OpenStreetMap derives data from a source such as Open StreetView into its geodata database. Zero or more other entities take data from OpenStreetMap and make their own databases, which now may or may not have OS-derived data in them. School children in Australia now make a local map. Are they a Sub-Licensee? How do you envision this working if all state mapping agencies make the same requirement?

    Michael Collinson
    License Working Group Chair
    OpenStreetMap Foundation

  2. Hi Michael, thanks for your comment.

    Like OpenStreetMap, OS OpenData is entirely free to use, for commercial or non commercial applications. But when someone uses it we do ask that they acknowledge where it has come from, again, just like OpenStreetMap.

    The acknowledgement is simply ‘Contains Ordnance Survey data © Crown copyright and database right 2010’, unless you’re using Code Point Open, which contains data from Royal Mail. In that case you should also use the acknowledgement ‘Contains Royal Mail data © Royal Mail Copyright and database right 2010’.

    Hopefully that’s not too onerous, whether you’re a school pupil or multi-national company!

    But because we know that OS OpenData is used in different formats, how the acknowledgement is included is entirely at the discretion of the user.

    For example, I think CycleStreets does a good job – simply listing all their acknowledgements on a separate page where there is plenty of space: http://www.cyclestreets.net/about/#credits Perhaps that’s a good example for others to follow when using multiple data sources?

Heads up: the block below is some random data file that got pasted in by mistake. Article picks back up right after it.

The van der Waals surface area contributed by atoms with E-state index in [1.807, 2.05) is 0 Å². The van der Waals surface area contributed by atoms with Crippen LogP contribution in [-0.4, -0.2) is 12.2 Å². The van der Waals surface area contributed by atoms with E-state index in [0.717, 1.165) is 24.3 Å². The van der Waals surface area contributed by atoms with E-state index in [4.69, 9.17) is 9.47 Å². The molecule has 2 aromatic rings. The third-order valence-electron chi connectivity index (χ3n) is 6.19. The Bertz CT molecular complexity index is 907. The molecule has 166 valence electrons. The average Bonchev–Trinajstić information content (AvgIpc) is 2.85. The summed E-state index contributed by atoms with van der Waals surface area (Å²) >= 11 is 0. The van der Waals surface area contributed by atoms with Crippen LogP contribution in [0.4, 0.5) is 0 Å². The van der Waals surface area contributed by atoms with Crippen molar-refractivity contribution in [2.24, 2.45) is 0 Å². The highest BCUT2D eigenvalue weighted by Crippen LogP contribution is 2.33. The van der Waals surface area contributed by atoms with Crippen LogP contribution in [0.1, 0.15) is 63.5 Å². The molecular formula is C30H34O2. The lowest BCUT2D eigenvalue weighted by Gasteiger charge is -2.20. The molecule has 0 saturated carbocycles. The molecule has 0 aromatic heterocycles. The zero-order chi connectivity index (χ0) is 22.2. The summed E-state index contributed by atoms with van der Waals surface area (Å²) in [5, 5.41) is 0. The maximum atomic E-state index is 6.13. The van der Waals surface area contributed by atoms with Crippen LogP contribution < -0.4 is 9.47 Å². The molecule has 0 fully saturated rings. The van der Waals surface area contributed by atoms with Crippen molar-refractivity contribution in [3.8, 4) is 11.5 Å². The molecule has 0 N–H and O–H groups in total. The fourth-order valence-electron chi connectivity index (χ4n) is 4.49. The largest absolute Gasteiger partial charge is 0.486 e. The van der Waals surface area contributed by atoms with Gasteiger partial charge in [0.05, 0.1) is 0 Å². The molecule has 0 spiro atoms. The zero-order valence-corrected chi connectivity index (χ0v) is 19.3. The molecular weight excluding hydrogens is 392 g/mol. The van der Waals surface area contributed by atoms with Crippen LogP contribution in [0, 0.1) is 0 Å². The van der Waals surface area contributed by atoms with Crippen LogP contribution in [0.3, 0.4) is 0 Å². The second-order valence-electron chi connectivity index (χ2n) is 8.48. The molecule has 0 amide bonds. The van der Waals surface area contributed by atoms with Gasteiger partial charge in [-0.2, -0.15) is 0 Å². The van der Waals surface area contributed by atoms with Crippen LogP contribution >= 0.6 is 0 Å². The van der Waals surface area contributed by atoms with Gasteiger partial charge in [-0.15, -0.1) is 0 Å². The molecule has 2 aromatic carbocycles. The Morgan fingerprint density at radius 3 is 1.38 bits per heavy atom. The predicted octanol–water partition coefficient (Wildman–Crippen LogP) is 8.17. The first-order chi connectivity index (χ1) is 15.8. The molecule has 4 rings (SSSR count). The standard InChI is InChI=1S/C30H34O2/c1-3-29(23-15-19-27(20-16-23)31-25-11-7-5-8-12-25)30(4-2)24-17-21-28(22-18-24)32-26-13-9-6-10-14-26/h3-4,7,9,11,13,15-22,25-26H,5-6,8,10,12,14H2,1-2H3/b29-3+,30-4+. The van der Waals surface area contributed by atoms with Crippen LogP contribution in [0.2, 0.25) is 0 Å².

3. I notice that whoever created the licence pdf has disabled content copying, meaning the attribution statement can’t be copied & pasted from the document. This happened last time as well. I know it’s only a couple of sentences, but still!

  4. Barry


    Just to be clear, if you wish to use an extract from an Ordnance Survey map for inclusion in a wedding invite, this is okay so long as you acknowledge the source?

    Kind regards

    1. Hi Barry, If you’re getting the data from OS OpenData then you can use it however you like – including wedding invites – as long as you carry an acknowledgement. Are the invites for your own wedding? If so, congratulations! Paul

  5. Rory

    Hi..Does anyone know what happened to the topography layer that was available in open source??? It seems to have disappeared.

  6. Michael Collins

    I want to include a copy of the ordnance survey map round my village to show the relevent foot paths. Can I use as downloaded or must I make a map of mt own .
    The map will be used as a free introductory pack for new comers who move into the village

  7. Ian

    I would like to be able to create a Google Earth KML file of all the nature reserves near my village and send this kml file to others to view on their own Google Earth software. Can I use the OS Open data to define the boundaries

  8. Melanie

    Hi Ian, Public Rights of Way data is owned by local authorities. Gemma’s link above gives more detailed information.

  9. Pingback : Partners In Sublime Google Map Maker arrives in UK - Partners In Sublime